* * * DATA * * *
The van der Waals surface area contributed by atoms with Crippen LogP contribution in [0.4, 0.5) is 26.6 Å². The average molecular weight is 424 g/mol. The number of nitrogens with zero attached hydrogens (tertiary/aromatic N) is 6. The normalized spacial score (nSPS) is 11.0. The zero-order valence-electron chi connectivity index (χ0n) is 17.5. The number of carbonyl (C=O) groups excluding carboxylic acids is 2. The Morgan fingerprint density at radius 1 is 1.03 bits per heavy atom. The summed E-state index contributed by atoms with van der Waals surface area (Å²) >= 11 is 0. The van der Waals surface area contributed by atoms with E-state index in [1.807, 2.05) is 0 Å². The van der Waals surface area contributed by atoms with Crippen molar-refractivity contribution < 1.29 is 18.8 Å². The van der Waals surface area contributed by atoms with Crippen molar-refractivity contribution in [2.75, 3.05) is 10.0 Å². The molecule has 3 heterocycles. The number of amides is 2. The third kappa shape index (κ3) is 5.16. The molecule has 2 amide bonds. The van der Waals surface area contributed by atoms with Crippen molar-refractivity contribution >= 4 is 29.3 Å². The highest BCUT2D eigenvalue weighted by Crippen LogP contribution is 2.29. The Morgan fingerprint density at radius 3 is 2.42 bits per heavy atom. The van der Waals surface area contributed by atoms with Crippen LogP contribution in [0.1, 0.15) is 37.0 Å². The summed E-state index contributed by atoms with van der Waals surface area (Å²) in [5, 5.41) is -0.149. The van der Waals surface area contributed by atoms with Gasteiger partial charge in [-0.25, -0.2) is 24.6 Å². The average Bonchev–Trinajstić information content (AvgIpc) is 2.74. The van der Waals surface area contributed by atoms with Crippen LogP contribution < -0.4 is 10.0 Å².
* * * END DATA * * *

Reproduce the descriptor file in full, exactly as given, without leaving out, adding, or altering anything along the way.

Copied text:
The van der Waals surface area contributed by atoms with Crippen LogP contribution in [0.4, 0.5) is 26.6 Å². The average molecular weight is 424 g/mol. The number of nitrogens with zero attached hydrogens (tertiary/aromatic N) is 6. The normalized spacial score (nSPS) is 11.0. The zero-order valence-electron chi connectivity index (χ0n) is 17.5. The number of carbonyl (C=O) groups excluding carboxylic acids is 2. The Morgan fingerprint density at radius 1 is 1.03 bits per heavy atom. The summed E-state index contributed by atoms with van der Waals surface area (Å²) >= 11 is 0. The van der Waals surface area contributed by atoms with E-state index in [1.807, 2.05) is 0 Å². The van der Waals surface area contributed by atoms with Crippen molar-refractivity contribution < 1.29 is 18.8 Å². The van der Waals surface area contributed by atoms with Crippen molar-refractivity contribution in [2.75, 3.05) is 10.0 Å². The molecule has 3 heterocycles. The number of amides is 2. The third kappa shape index (κ3) is 5.16. The molecule has 2 amide bonds. The van der Waals surface area contributed by atoms with Crippen molar-refractivity contribution >= 4 is 29.3 Å². The highest BCUT2D eigenvalue weighted by Crippen LogP contribution is 2.29. The Morgan fingerprint density at radius 3 is 2.42 bits per heavy atom. The van der Waals surface area contributed by atoms with Crippen LogP contribution in [0.1, 0.15) is 37.0 Å². The summed E-state index contributed by atoms with van der Waals surface area (Å²) in [5, 5.41) is -0.149. The van der Waals surface area contributed by atoms with Gasteiger partial charge in [-0.25, -0.2) is 24.6 Å². The average Bonchev–Trinajstić information content (AvgIpc) is 2.74. The van der Waals surface area contributed by atoms with Crippen LogP contribution < -0.4 is 10.0 Å².